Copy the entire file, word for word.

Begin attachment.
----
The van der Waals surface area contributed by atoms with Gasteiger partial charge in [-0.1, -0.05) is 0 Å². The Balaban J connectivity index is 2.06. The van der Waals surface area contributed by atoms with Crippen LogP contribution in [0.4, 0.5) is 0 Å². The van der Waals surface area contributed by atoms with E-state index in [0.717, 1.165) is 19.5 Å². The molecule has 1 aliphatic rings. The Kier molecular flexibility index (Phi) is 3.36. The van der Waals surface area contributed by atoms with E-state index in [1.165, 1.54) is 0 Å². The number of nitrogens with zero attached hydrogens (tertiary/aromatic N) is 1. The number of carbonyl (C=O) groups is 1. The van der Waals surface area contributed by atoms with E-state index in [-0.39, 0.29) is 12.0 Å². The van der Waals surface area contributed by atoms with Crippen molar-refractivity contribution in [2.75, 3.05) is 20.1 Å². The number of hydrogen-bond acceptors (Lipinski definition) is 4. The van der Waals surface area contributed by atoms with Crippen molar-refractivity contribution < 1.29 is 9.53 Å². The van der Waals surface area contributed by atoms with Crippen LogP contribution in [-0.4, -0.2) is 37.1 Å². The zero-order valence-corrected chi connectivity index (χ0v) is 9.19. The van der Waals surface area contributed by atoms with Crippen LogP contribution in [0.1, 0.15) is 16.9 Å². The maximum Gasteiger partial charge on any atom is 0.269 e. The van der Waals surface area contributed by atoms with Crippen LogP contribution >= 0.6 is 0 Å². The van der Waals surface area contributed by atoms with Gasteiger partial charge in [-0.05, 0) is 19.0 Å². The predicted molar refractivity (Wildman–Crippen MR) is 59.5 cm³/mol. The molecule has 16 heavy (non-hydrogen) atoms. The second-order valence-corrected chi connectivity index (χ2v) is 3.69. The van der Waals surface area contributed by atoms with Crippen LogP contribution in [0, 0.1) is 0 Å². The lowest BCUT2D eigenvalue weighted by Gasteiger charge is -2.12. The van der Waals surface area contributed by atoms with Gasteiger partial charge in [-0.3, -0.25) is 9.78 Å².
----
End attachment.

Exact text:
The van der Waals surface area contributed by atoms with Gasteiger partial charge in [-0.1, -0.05) is 0 Å². The Balaban J connectivity index is 2.06. The van der Waals surface area contributed by atoms with Crippen LogP contribution in [0.4, 0.5) is 0 Å². The van der Waals surface area contributed by atoms with E-state index in [0.717, 1.165) is 19.5 Å². The molecule has 1 aliphatic rings. The Kier molecular flexibility index (Phi) is 3.36. The van der Waals surface area contributed by atoms with E-state index in [1.165, 1.54) is 0 Å². The number of nitrogens with zero attached hydrogens (tertiary/aromatic N) is 1. The number of carbonyl (C=O) groups is 1. The van der Waals surface area contributed by atoms with E-state index in [-0.39, 0.29) is 12.0 Å². The van der Waals surface area contributed by atoms with Crippen molar-refractivity contribution in [2.75, 3.05) is 20.1 Å². The number of hydrogen-bond acceptors (Lipinski definition) is 4. The van der Waals surface area contributed by atoms with Crippen molar-refractivity contribution < 1.29 is 9.53 Å². The van der Waals surface area contributed by atoms with Crippen LogP contribution in [-0.4, -0.2) is 37.1 Å². The zero-order valence-corrected chi connectivity index (χ0v) is 9.19. The van der Waals surface area contributed by atoms with Crippen LogP contribution in [0.1, 0.15) is 16.9 Å². The maximum Gasteiger partial charge on any atom is 0.269 e. The van der Waals surface area contributed by atoms with Crippen LogP contribution >= 0.6 is 0 Å². The van der Waals surface area contributed by atoms with Gasteiger partial charge in [-0.05, 0) is 19.0 Å². The predicted molar refractivity (Wildman–Crippen MR) is 59.5 cm³/mol. The molecule has 16 heavy (non-hydrogen) atoms. The second-order valence-corrected chi connectivity index (χ2v) is 3.69. The van der Waals surface area contributed by atoms with Crippen LogP contribution in [0, 0.1) is 0 Å². The lowest BCUT2D eigenvalue weighted by Gasteiger charge is -2.12. The van der Waals surface area contributed by atoms with Gasteiger partial charge in [-0.3, -0.25) is 9.78 Å².